Beyond the Imperial Frontier: The Contest for Colonial New Zealand
by Vincent O’Malley (Bridget Williams Books, paper $49.99; e-book $20)
Reviewed by Alison McCulloch
As we enter what Australian historian Henry Reynolds has called a “carnival of commemoration” around the Gallipoli centenary, it feels both necessary and refreshing to dig into local history – into stories of our own wars in all their tragedy and triumph.
Wellington historian Vincent O’Malley’s new book, Beyond the Imperial Frontier: The Contest for Colonial New Zealand does that, and more besides. Because it’s a collection of essays rather than a linear history following a singular narrative, O’Malley is able to range widely across time and topic, from a fresh analysis of the 1863 invasion of the Waikato, to the taking of Tiritiri Matangi Island in the Hauraki Gulf, to the oil wars of the East Coast (who knew?).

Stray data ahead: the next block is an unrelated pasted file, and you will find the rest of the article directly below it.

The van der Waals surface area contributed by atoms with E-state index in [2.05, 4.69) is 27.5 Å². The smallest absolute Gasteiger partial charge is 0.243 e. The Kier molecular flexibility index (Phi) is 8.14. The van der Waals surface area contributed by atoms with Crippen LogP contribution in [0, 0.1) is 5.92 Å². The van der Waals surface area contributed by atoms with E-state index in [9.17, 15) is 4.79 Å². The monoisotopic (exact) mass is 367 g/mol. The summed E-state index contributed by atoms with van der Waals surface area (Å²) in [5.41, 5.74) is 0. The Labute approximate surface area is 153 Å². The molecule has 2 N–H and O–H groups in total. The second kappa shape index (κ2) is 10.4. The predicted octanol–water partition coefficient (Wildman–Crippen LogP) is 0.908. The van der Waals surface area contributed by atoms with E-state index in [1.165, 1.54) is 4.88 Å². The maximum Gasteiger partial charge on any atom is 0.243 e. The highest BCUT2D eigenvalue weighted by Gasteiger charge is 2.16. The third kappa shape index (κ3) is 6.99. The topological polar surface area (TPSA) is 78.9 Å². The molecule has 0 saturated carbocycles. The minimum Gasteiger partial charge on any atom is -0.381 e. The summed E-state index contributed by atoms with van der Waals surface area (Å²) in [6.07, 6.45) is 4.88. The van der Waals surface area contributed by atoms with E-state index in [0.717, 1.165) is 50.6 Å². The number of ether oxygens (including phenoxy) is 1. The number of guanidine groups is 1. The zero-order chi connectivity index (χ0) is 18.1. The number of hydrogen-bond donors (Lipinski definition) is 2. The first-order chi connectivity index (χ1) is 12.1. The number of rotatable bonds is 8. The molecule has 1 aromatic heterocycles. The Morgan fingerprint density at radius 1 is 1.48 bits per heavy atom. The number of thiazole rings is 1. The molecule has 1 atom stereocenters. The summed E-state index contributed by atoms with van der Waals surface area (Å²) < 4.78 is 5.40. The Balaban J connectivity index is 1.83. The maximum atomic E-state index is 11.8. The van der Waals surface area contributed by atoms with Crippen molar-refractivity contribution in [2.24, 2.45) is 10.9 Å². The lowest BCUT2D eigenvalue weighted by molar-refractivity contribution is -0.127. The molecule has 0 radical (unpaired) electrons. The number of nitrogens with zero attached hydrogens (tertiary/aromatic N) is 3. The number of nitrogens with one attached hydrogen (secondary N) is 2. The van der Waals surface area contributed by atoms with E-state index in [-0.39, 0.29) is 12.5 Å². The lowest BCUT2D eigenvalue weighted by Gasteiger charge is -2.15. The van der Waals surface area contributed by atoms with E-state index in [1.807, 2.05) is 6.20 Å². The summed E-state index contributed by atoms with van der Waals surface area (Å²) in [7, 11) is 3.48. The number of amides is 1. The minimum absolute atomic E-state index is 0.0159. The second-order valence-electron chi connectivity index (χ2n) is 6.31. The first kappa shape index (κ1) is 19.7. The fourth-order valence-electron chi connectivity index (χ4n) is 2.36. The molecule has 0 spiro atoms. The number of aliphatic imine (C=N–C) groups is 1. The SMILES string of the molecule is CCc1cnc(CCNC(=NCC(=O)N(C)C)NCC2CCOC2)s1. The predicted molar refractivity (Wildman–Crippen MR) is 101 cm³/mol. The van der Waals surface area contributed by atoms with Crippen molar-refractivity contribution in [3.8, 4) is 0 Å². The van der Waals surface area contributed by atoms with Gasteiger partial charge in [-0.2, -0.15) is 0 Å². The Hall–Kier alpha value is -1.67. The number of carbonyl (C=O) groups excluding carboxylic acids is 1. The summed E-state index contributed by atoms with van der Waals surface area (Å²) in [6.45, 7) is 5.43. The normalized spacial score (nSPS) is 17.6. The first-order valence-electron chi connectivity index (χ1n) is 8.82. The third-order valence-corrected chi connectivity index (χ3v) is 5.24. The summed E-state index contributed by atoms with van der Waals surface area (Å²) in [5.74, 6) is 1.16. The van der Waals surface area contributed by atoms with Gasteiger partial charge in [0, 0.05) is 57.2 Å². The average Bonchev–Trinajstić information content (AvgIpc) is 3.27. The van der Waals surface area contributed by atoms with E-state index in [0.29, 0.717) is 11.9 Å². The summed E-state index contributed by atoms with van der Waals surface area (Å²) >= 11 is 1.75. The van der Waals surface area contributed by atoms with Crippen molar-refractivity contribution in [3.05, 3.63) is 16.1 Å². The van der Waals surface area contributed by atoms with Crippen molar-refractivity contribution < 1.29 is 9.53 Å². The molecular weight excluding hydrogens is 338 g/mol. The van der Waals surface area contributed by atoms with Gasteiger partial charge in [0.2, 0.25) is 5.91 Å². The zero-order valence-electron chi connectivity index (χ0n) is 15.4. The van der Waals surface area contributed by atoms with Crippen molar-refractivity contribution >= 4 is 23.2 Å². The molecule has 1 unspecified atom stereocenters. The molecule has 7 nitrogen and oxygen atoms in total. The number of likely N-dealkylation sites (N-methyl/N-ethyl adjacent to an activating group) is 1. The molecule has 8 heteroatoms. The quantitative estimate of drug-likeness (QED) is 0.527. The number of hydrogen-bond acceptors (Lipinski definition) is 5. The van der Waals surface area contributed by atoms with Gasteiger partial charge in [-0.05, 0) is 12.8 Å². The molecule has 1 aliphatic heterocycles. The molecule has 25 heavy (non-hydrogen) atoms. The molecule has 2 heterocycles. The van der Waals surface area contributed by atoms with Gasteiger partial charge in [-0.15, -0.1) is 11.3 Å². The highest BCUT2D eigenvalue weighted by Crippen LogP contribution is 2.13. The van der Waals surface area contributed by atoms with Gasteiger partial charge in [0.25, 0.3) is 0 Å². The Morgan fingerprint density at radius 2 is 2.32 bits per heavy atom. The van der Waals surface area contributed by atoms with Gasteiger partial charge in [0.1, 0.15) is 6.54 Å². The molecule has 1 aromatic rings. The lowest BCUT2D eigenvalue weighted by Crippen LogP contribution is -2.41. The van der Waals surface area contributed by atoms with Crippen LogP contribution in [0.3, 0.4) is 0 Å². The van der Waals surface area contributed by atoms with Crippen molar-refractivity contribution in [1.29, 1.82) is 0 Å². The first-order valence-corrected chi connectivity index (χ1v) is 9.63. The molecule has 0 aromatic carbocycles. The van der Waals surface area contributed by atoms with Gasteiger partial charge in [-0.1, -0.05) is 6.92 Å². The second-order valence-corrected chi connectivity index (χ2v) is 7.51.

This also makes it the perfect book to dip into and out of, although I read it from cover to cover, in order of appearance. Well almost. I couldn’t resist dipping into Chapter 7 first.
That chapter, about the Waikato war, caught my eye partly because I live in Tauranga Moana, into which the Waikato war spilled 150 years ago this past year, and partly because I know O’Malley is working on a book dedicated to that war, due in 2015, and I was eager for a preview. I also confess to becoming a little obsessed of late at the disconnect between the wads of cash and attention being lavished on Gallipoli and the curious neglect shown our own wars, and it’s a point O’Malley makes here, albeit more politely than I might.